Tax Rate

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Tax Rate


the amount of tax levied per unit of taxation, for example, per hectare of land or per ruble of income.

The tax rate expresses the norm of tax collection and is set by legislation. Tax rates may be fixed, proportional, progressive, and regressive. Fixed tax rates are established as an absolute sum per unit or object taxed, regardless of the amount of income, and are ordinarily used in taxing small plots of land. In the USSR, fixed rates are applied in collecting the agricultural tax on the private plots of kolkhoz members. Proportional tax rates are set at a definite percentage of income, regardless of the total amount. In the USSR, for example, proportional rates are used to levy an income tax on the income earned by consumer cooperative societies.

Progressive tax rates increase as the amount of taxable income increases. A distinction is made between simple and complex, or sliding, progressions. Under a simple progression, the rate increases with the amount of taxable income and is applied to the total amount of income or total value of the object being taxed. Under a complex progression, the rate increases only for the portion valued in excess of a predetermined preceding step. Progressive rates are used primarily in the levying of income taxes on the populace of the USSR and foreign countries.

Regressive tax rates diminish as the amount of income increases. Regressive taxation is clearly seen in the mechanism of indirect taxes on consumer goods that exists in every capitalist country. Under capitalism, special tax rates are frequently used to give certain advantages to large companies and corporations.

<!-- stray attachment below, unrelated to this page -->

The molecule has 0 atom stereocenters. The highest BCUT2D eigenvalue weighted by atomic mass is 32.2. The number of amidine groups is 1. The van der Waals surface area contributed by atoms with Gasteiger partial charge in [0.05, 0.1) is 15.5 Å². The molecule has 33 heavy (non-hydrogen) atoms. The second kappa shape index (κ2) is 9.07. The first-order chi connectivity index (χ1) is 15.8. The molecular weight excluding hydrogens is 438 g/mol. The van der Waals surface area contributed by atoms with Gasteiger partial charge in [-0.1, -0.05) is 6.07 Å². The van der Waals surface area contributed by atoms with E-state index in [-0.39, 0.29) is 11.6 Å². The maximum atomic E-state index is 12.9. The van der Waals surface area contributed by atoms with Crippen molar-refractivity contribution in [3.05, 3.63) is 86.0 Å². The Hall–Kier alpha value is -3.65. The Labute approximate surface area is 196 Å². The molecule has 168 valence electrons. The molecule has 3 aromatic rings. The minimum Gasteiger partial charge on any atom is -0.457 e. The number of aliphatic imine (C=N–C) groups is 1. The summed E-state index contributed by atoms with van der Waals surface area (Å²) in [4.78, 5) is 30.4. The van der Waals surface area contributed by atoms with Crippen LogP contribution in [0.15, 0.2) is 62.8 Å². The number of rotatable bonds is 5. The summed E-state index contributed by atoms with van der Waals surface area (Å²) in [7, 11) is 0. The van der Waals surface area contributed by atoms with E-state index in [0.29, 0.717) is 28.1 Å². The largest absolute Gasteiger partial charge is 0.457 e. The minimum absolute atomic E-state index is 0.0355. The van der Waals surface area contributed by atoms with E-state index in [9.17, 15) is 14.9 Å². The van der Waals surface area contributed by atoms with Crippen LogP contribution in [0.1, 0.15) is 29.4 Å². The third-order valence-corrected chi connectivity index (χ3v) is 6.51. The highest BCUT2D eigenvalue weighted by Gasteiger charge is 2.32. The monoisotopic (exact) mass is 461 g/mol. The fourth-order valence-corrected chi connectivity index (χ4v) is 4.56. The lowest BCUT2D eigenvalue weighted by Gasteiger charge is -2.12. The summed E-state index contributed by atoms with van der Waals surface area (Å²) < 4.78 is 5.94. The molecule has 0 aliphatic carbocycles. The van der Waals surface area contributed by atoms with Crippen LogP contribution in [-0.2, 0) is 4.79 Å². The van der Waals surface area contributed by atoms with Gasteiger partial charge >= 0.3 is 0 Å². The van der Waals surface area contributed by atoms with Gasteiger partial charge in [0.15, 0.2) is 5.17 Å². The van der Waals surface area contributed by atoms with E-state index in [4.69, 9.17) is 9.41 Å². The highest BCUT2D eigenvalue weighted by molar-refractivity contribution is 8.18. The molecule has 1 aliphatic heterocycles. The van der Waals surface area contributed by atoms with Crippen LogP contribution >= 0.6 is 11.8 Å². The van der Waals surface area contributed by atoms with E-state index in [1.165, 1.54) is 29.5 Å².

References in periodicals archive ?
Historical tax tables were then used to calculate average and marginal tax rates.
When applying these rates, Graham's (1996a) simulated marginal tax rates have to be utilized, accounting for the uncertainty of tax shield usability.
Firms with low marginal tax rates are those that are experiencing recurring financial losses or financial hardships and such firms may be in need of the benefit to a greater extent than their more profitable counterparts.
It is often argued--especially in a US presidential election year--how much the highest marginal tax rate (HMTR) on personal income influences a nation's real or inflation-adjusted output, i.
Supply-side economics brought the insight that marginal tax rates enter directly into the cost of capital (Robbins, Robbins, and Roberts 1986).
In the context of marginal tax rates, a lot of discussion is being made in Japan about personal income, and I think that is a very fertile field,'' he said.
In contrast, state marginal tax rates in this income range varied considerably (from 0 to 12%), and the state income tax's share of the total income tax rate was substantially higher than in earlier periods.
As it was pointed out by two economists for the American Enterprise Institute, for typical families with incomes between $10,000 and $120,000, the marginal tax rates bear a strong resemblance to the New York City skyline.
Table 1 suggests that for those taxpayers at the highest marginal tax rates the after-tax yield on municipals far exceeded the after-tax yield on treasuries.
Wanniski wrote for CE arguing that economic growth needs to be centered on the incentives to produce derived from low marginal tax rates and not on cozy big business/government partnerships.
And so, in the spirit of historical inquiry, I set out to compare a century's worth of data on economic growth with the marginal tax rates on the top bracket of income and the capital gains taxes in the same periods.
This commission's report, issued in July, 1987, acknowledged that compliance improves when marginal tax rates decline and deteriorates when tax rates increase.